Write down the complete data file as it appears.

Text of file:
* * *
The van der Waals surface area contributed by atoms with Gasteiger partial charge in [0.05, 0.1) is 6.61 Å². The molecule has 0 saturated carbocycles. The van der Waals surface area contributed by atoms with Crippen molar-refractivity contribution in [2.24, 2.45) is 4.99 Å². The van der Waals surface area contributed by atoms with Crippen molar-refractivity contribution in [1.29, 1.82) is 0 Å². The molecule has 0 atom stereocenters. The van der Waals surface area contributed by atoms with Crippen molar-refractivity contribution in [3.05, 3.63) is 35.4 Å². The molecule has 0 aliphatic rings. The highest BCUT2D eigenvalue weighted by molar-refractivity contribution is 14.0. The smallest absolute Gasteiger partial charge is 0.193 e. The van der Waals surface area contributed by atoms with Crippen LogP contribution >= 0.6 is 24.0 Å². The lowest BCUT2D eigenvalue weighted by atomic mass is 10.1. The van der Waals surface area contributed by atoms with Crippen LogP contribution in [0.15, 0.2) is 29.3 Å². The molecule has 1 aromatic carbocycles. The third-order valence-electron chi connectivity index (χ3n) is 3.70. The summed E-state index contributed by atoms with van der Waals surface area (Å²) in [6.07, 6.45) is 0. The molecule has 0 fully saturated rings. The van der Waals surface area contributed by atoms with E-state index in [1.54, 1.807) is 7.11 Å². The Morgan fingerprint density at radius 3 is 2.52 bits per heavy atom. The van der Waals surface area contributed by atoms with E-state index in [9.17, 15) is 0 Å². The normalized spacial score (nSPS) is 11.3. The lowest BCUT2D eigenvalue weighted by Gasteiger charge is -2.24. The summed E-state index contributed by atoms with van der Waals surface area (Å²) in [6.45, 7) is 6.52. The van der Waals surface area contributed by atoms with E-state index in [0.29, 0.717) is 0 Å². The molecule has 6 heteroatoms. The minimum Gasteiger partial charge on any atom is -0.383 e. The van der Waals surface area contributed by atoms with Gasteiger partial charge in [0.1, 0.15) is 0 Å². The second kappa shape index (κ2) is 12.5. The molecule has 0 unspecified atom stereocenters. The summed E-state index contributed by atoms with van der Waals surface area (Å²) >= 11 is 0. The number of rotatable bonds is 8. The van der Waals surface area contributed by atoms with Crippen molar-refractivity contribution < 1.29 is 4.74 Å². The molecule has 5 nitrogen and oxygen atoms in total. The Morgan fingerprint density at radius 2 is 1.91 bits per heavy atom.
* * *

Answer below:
The van der Waals surface area contributed by atoms with Gasteiger partial charge in [0.05, 0.1) is 6.61 Å². The molecule has 0 saturated carbocycles. The van der Waals surface area contributed by atoms with Crippen molar-refractivity contribution in [2.24, 2.45) is 4.99 Å². The van der Waals surface area contributed by atoms with Crippen molar-refractivity contribution in [1.29, 1.82) is 0 Å². The molecule has 0 atom stereocenters. The van der Waals surface area contributed by atoms with Crippen molar-refractivity contribution in [3.05, 3.63) is 35.4 Å². The molecule has 0 aliphatic rings. The highest BCUT2D eigenvalue weighted by molar-refractivity contribution is 14.0. The smallest absolute Gasteiger partial charge is 0.193 e. The van der Waals surface area contributed by atoms with Crippen LogP contribution >= 0.6 is 24.0 Å². The lowest BCUT2D eigenvalue weighted by atomic mass is 10.1. The van der Waals surface area contributed by atoms with Crippen LogP contribution in [0.15, 0.2) is 29.3 Å². The molecule has 1 aromatic carbocycles. The third-order valence-electron chi connectivity index (χ3n) is 3.70. The summed E-state index contributed by atoms with van der Waals surface area (Å²) in [6.07, 6.45) is 0. The molecule has 0 fully saturated rings. The van der Waals surface area contributed by atoms with E-state index in [1.54, 1.807) is 7.11 Å². The Morgan fingerprint density at radius 3 is 2.52 bits per heavy atom. The van der Waals surface area contributed by atoms with E-state index in [9.17, 15) is 0 Å². The normalized spacial score (nSPS) is 11.3. The lowest BCUT2D eigenvalue weighted by Gasteiger charge is -2.24. The summed E-state index contributed by atoms with van der Waals surface area (Å²) in [6.45, 7) is 6.52. The van der Waals surface area contributed by atoms with E-state index in [0.29, 0.717) is 0 Å². The molecule has 6 heteroatoms. The minimum Gasteiger partial charge on any atom is -0.383 e. The van der Waals surface area contributed by atoms with Gasteiger partial charge in [0.1, 0.15) is 0 Å². The second kappa shape index (κ2) is 12.5. The molecule has 0 unspecified atom stereocenters. The summed E-state index contributed by atoms with van der Waals surface area (Å²) >= 11 is 0. The number of rotatable bonds is 8. The van der Waals surface area contributed by atoms with Crippen molar-refractivity contribution < 1.29 is 4.74 Å². The molecule has 5 nitrogen and oxygen atoms in total. The Morgan fingerprint density at radius 2 is 1.91 bits per heavy atom.